Today I am delighted to have a review of the Branchville Historical Society Museum provided by the society’s industrious president, Debbie Anderson.
She has a great greeting and description of the society’s holdings.
In my travels in Sussex County, I have found many locations possessing a “sense of place.” Branchville is one, and it exudes a small-town aura, a village that has not really changed in 100 years.
West of Newton we seem to get more rural than the general country character of the county. Branchville has been a gathering spot for the farmers scattered amongst the rolling hills and stream-fed valleys. I feel refreshed when traveling through Branchville.
Enjoy Debbie’s tour here:, the artifacts from the fair, the feel of arriving at the train station, seats at the confectionery counter display and the beautifully rebuilt wagon of yesteryear.
Welcome to a beautiful, interesting, amazing place. It smells like the 125-year-old school in which it’s located.
You know the smell ... familiar, slightly musty papers and books, old wood and lots of history. Yep, history has a great smell!! And an even better look.
There are odds and ends, bits and pieces. You’ll see posters, special furnishings, clocks, mapsand so many amazing photographs. But the absolute best thing you’ll find in these two large rooms are stories!
Stories of the people who laid the foundations for and expanded the development of Branchville. Stories of the buildings and businesses that made the town the hub of the surrounding community. Stories of the dams that ran the mills and provided electric power and of the flood that changed the landscape. Stories of the railroad that came to town, bringing more people and business opportunities to the area.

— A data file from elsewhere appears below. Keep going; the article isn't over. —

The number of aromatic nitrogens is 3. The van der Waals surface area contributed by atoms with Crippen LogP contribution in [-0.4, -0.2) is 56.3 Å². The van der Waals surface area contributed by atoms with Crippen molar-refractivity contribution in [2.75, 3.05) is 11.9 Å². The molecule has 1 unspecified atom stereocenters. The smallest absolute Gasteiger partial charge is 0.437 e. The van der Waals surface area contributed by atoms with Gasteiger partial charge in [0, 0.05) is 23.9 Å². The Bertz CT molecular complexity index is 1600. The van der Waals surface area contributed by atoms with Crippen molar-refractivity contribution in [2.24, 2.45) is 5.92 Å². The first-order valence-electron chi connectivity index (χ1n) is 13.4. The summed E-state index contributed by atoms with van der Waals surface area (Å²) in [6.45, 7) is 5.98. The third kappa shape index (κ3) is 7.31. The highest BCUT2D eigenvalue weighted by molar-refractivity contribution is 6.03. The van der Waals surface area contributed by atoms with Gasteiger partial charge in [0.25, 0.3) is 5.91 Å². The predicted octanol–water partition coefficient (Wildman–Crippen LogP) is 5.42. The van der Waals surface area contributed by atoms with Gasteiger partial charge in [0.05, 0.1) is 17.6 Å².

Of course, you have to dig a little for the tales of the town. What you don’t have to search too hard for are some of our impressive displays.
We have a large farm wagon that was located in the old Garris blacksmith and wagon shop and lovingly refurbished by Mike Clune. Mike is responsible for a number of rebuilt items in our museum.
He pieced together the ticket counter wall from the original train station and refinished a large window from that building. The glass for that window was replaced courtesy of the late Lou Frato.
Or you can walk up to the original counter from the Branchville Confectionery Shop, complete with stools, dishes, utensils and old signs.
There are some smaller pieces of interest to examine. Perhaps you’re more interested in artifacts from “The Fair” as we called the Farm and Horse Show when it was located in town.
The dairy industry played a huge role in town during the late 1800s well into the 20th century, and we have the milk cans and bottles to prove it!
The Roy Co. display commemorates the farm and feed business that grew to serve the farmers in the surrounding hills.
It could be the collection of tools from the Garris blacksmith shop that grabs your attention or the original desk where D.L.B. Smith commanded the Selected Risks Insurance Co. before it moved up on the hill overlooking the old fairgrounds he donated to the town.
You won’t know which is your favorite until you take a walk through the place.
This year, the Branchville Borough Historical Society is celebrating its 25th anniversary. As lovers of local history and collectors of artifacts, Joe Codella, Bill Bathgate and Dave Bathgate organized the formation of the society in 1998.
The mission of the BBHS is to “gather articles and facts of significance relative to the history of Branchville Borough and the area for the benefit of present and future citizens.”
The museum, a huge undertaking by members of BBHS, opened in the Branchville municipal building, the former elementary school, in 2013. The BBHS maintains the museum, which is open the third Sunday of each month, and hosts presentations regarding local history four times a year.
We would love to have you come for a visit!
Bill Truran, Sussex County Historian